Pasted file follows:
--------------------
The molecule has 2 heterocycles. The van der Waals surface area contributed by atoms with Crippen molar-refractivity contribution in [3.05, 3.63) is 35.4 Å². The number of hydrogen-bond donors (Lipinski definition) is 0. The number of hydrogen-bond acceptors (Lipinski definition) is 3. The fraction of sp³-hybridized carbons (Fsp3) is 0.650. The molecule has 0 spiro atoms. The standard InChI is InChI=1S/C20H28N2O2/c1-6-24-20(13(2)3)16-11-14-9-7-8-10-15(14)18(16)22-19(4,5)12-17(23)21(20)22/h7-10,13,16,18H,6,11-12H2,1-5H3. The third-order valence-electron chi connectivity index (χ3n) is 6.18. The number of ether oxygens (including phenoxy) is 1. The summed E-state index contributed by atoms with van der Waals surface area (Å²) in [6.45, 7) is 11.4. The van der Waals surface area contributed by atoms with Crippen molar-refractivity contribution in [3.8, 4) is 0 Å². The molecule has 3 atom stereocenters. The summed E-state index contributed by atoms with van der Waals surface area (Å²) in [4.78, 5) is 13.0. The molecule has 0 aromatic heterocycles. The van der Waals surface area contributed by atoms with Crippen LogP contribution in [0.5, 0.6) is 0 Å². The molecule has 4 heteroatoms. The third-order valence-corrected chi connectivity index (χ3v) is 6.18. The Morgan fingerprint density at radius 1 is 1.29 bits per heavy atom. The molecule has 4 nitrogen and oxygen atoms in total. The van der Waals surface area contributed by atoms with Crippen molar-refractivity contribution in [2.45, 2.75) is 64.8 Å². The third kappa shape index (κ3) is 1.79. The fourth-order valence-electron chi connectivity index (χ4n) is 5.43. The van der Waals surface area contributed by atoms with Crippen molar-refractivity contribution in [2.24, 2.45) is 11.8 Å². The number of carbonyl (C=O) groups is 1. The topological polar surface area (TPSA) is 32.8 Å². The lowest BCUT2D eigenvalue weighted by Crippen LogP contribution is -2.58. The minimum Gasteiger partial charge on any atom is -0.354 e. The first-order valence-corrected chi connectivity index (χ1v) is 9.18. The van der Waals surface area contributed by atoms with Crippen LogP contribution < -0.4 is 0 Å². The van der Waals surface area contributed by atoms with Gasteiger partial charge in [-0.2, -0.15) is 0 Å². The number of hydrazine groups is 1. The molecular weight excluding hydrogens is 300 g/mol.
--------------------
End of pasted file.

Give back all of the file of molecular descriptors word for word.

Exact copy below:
The molecule has 2 heterocycles. The van der Waals surface area contributed by atoms with Crippen molar-refractivity contribution in [3.05, 3.63) is 35.4 Å². The number of hydrogen-bond donors (Lipinski definition) is 0. The number of hydrogen-bond acceptors (Lipinski definition) is 3. The fraction of sp³-hybridized carbons (Fsp3) is 0.650. The molecule has 0 spiro atoms. The standard InChI is InChI=1S/C20H28N2O2/c1-6-24-20(13(2)3)16-11-14-9-7-8-10-15(14)18(16)22-19(4,5)12-17(23)21(20)22/h7-10,13,16,18H,6,11-12H2,1-5H3. The third-order valence-electron chi connectivity index (χ3n) is 6.18. The number of ether oxygens (including phenoxy) is 1. The summed E-state index contributed by atoms with van der Waals surface area (Å²) in [6.45, 7) is 11.4. The van der Waals surface area contributed by atoms with Crippen molar-refractivity contribution in [3.8, 4) is 0 Å². The molecule has 3 atom stereocenters. The summed E-state index contributed by atoms with van der Waals surface area (Å²) in [4.78, 5) is 13.0. The molecule has 0 aromatic heterocycles. The van der Waals surface area contributed by atoms with Crippen LogP contribution in [0.5, 0.6) is 0 Å². The molecule has 4 heteroatoms. The third-order valence-corrected chi connectivity index (χ3v) is 6.18. The Morgan fingerprint density at radius 1 is 1.29 bits per heavy atom. The molecule has 4 nitrogen and oxygen atoms in total. The van der Waals surface area contributed by atoms with Crippen molar-refractivity contribution in [2.45, 2.75) is 64.8 Å². The third kappa shape index (κ3) is 1.79. The fourth-order valence-electron chi connectivity index (χ4n) is 5.43. The van der Waals surface area contributed by atoms with Crippen molar-refractivity contribution in [2.24, 2.45) is 11.8 Å². The number of carbonyl (C=O) groups is 1. The topological polar surface area (TPSA) is 32.8 Å². The lowest BCUT2D eigenvalue weighted by Crippen LogP contribution is -2.58. The minimum Gasteiger partial charge on any atom is -0.354 e. The first-order valence-corrected chi connectivity index (χ1v) is 9.18. The van der Waals surface area contributed by atoms with Crippen LogP contribution < -0.4 is 0 Å². The van der Waals surface area contributed by atoms with Gasteiger partial charge in [-0.2, -0.15) is 0 Å². The number of hydrazine groups is 1. The molecular weight excluding hydrogens is 300 g/mol.